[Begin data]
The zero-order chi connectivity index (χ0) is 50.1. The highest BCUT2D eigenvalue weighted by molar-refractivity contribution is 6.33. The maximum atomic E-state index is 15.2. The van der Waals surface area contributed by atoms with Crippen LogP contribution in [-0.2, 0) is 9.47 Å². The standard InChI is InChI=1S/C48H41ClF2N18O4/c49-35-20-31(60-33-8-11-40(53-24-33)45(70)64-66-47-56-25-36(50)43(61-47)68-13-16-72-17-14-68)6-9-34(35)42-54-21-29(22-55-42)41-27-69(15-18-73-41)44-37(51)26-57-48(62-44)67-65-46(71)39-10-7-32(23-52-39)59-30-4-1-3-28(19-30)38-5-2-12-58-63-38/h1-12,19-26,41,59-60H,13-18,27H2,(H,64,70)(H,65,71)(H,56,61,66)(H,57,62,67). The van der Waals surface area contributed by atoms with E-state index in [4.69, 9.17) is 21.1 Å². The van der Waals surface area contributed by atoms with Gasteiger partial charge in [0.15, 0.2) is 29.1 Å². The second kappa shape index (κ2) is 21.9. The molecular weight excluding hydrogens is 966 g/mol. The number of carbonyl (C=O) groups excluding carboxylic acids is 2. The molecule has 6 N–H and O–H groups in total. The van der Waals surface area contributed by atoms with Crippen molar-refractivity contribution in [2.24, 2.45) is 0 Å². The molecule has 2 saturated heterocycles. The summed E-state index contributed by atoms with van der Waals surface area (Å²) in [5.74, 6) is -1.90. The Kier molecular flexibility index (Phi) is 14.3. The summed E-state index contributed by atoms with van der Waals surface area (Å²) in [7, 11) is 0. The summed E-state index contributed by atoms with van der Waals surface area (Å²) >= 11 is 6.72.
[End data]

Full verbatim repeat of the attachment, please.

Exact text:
The zero-order chi connectivity index (χ0) is 50.1. The highest BCUT2D eigenvalue weighted by molar-refractivity contribution is 6.33. The maximum atomic E-state index is 15.2. The van der Waals surface area contributed by atoms with Crippen LogP contribution in [-0.2, 0) is 9.47 Å². The standard InChI is InChI=1S/C48H41ClF2N18O4/c49-35-20-31(60-33-8-11-40(53-24-33)45(70)64-66-47-56-25-36(50)43(61-47)68-13-16-72-17-14-68)6-9-34(35)42-54-21-29(22-55-42)41-27-69(15-18-73-41)44-37(51)26-57-48(62-44)67-65-46(71)39-10-7-32(23-52-39)59-30-4-1-3-28(19-30)38-5-2-12-58-63-38/h1-12,19-26,41,59-60H,13-18,27H2,(H,64,70)(H,65,71)(H,56,61,66)(H,57,62,67). The van der Waals surface area contributed by atoms with E-state index in [4.69, 9.17) is 21.1 Å². The van der Waals surface area contributed by atoms with Gasteiger partial charge in [0.15, 0.2) is 29.1 Å². The second kappa shape index (κ2) is 21.9. The molecular weight excluding hydrogens is 966 g/mol. The number of carbonyl (C=O) groups excluding carboxylic acids is 2. The molecule has 6 N–H and O–H groups in total. The van der Waals surface area contributed by atoms with Crippen molar-refractivity contribution in [2.24, 2.45) is 0 Å². The molecule has 2 saturated heterocycles. The summed E-state index contributed by atoms with van der Waals surface area (Å²) in [5.74, 6) is -1.90. The Kier molecular flexibility index (Phi) is 14.3. The summed E-state index contributed by atoms with van der Waals surface area (Å²) in [7, 11) is 0. The summed E-state index contributed by atoms with van der Waals surface area (Å²) >= 11 is 6.72.